By Bernie Bell
I read an ‘Orkney News’ article about how the first year art students at Kirkwall Grammar School, supported by their teachers, joined with local artists Rebecca Marr and Francis Pelly to ‘look up’ and notice the architecture of Kirkwall. They then produced art-work in various media, culminating in an exhibition at the Old Library exhibition room – not to be confused with the actual Kirkwall town library…….
This inspired me to walk round Kirkwall, taking pictures of some of the carvings and bits of architectural interest that I noticed. This may not be an exhaustive compilation – though it was a bit exhausting doing it – it may not be exhaustive. But, I had a go, and readers might like to see if they can find any that I missed.
We parked in the car park behind Bruce’s Stores, near the end of Victoria Street and cut through to the street. We turned right, and walked to where Union Street crosses Victoria Street, turned round, and …began…looking up.
The shape of the Kirkwall Baptist Church, leads the eye upwards, and the inscription over the door, has a message of peace……….
There are quite a few green plaques around Kirkwall, commemorating notable local characters in various ‘fields’, this one, for Patrick Craigie, is on the wall of Number 81, Victoria Street.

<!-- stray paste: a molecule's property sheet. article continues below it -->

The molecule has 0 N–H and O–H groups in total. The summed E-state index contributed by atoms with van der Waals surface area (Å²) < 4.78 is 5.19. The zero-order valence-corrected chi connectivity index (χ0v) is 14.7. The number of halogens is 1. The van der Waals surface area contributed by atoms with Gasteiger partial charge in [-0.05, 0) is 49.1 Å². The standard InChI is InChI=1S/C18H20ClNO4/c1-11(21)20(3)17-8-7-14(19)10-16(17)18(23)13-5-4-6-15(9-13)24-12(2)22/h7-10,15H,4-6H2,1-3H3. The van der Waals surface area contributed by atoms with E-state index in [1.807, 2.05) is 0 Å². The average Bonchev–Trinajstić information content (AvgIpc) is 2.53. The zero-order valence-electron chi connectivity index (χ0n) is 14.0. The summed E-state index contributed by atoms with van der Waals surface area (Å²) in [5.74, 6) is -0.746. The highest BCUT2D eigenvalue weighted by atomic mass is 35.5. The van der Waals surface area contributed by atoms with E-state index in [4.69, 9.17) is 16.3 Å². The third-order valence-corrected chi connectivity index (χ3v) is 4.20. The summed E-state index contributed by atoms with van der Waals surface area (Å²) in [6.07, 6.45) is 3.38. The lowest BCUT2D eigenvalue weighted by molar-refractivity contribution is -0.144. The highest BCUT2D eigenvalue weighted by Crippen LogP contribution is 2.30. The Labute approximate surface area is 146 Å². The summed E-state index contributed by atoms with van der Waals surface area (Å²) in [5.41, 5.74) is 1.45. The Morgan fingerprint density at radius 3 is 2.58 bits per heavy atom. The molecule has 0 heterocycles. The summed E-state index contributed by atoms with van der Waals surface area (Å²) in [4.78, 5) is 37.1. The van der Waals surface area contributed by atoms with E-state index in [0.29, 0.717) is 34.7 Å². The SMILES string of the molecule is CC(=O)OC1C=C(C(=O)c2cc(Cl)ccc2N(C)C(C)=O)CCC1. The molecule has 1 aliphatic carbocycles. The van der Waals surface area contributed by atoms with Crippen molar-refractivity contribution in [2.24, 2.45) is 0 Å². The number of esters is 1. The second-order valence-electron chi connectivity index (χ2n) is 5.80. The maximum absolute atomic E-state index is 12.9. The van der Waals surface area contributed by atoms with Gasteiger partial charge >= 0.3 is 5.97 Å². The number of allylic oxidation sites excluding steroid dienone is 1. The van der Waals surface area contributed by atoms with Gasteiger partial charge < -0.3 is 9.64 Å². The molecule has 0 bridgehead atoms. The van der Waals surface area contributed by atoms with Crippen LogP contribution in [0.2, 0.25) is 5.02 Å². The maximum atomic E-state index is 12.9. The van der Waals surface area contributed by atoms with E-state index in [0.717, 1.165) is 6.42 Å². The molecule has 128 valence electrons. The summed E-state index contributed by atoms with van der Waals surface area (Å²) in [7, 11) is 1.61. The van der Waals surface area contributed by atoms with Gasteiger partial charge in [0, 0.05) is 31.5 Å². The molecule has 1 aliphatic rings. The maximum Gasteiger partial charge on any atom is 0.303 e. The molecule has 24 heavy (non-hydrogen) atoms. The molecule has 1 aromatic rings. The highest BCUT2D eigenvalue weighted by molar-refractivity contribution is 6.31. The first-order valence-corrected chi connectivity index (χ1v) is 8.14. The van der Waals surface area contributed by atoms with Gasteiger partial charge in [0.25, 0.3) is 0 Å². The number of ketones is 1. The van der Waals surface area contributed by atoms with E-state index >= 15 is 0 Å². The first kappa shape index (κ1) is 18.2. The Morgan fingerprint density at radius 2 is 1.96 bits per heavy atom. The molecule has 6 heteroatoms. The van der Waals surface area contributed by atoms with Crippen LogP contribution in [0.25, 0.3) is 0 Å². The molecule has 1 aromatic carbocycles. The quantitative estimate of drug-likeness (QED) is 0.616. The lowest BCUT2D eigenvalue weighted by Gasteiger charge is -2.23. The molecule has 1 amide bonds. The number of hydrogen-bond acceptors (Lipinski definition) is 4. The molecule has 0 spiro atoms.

There is a house which forms one side of Spence’s Square, which has a stone face on one corner, near a metal arch. He’s wearing a ruff round his neck, so…how old? Then, in the car park opposite Shearers, there’s another face on the back corner of the same house.
‘Solidio Gloria’ at, I think, number 53 Victoria Street
In the forecourt of the Orkney Hotel, there are two stones of interest – the second, looks like it’s the remains of an archway.
Walking along the street, and on the side of the Orkney Hotel, we find initials, and the date 1679 – who are all these people? Are they traceable?
The building which forms the corner of Whitechapel Lane, has a fine scroll, at either corner
And, in between, as part of the frontage of The Orkney Tweed Shop, we have two carvings over doorways.
As you look up, you might find a pigeon, looking down
As we took these picture we noticed how considerate folk are. When they saw what we were doing, they would stop walking, so’s not to get in the way. I’d say, “It’s ok, we’re …looking up!” And they would smile, and carry on their way.